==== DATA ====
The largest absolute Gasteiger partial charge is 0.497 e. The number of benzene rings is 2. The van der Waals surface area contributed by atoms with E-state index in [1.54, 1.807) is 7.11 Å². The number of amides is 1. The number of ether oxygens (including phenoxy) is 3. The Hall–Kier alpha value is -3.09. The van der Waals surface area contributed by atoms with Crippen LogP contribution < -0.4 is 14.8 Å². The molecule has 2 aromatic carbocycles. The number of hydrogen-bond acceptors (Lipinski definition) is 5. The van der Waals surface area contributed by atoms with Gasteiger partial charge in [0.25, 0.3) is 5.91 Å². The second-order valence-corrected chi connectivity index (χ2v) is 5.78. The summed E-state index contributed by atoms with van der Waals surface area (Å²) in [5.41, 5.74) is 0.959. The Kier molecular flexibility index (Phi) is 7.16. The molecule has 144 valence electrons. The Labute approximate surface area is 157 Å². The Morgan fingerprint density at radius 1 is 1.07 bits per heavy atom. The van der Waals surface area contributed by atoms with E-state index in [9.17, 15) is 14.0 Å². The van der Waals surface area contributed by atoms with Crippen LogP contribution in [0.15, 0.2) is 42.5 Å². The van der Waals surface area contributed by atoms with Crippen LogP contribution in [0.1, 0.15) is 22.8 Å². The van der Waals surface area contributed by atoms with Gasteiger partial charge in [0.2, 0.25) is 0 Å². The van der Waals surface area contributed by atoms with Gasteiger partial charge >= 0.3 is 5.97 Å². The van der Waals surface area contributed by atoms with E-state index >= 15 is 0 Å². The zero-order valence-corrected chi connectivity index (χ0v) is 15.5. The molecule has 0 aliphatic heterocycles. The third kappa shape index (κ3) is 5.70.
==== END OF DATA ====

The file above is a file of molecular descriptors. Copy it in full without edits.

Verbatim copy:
The largest absolute Gasteiger partial charge is 0.497 e. The number of benzene rings is 2. The van der Waals surface area contributed by atoms with E-state index in [1.54, 1.807) is 7.11 Å². The number of amides is 1. The number of ether oxygens (including phenoxy) is 3. The Hall–Kier alpha value is -3.09. The van der Waals surface area contributed by atoms with Crippen LogP contribution < -0.4 is 14.8 Å². The molecule has 2 aromatic carbocycles. The number of hydrogen-bond acceptors (Lipinski definition) is 5. The van der Waals surface area contributed by atoms with Gasteiger partial charge in [0.25, 0.3) is 5.91 Å². The second-order valence-corrected chi connectivity index (χ2v) is 5.78. The summed E-state index contributed by atoms with van der Waals surface area (Å²) in [5.41, 5.74) is 0.959. The Kier molecular flexibility index (Phi) is 7.16. The molecule has 144 valence electrons. The Labute approximate surface area is 157 Å². The Morgan fingerprint density at radius 1 is 1.07 bits per heavy atom. The van der Waals surface area contributed by atoms with E-state index in [9.17, 15) is 14.0 Å². The van der Waals surface area contributed by atoms with Crippen LogP contribution in [0.15, 0.2) is 42.5 Å². The van der Waals surface area contributed by atoms with Crippen LogP contribution in [0.1, 0.15) is 22.8 Å². The van der Waals surface area contributed by atoms with Gasteiger partial charge in [0.2, 0.25) is 0 Å². The van der Waals surface area contributed by atoms with Gasteiger partial charge >= 0.3 is 5.97 Å². The van der Waals surface area contributed by atoms with E-state index >= 15 is 0 Å². The zero-order valence-corrected chi connectivity index (χ0v) is 15.5. The molecule has 0 aliphatic heterocycles. The third kappa shape index (κ3) is 5.70.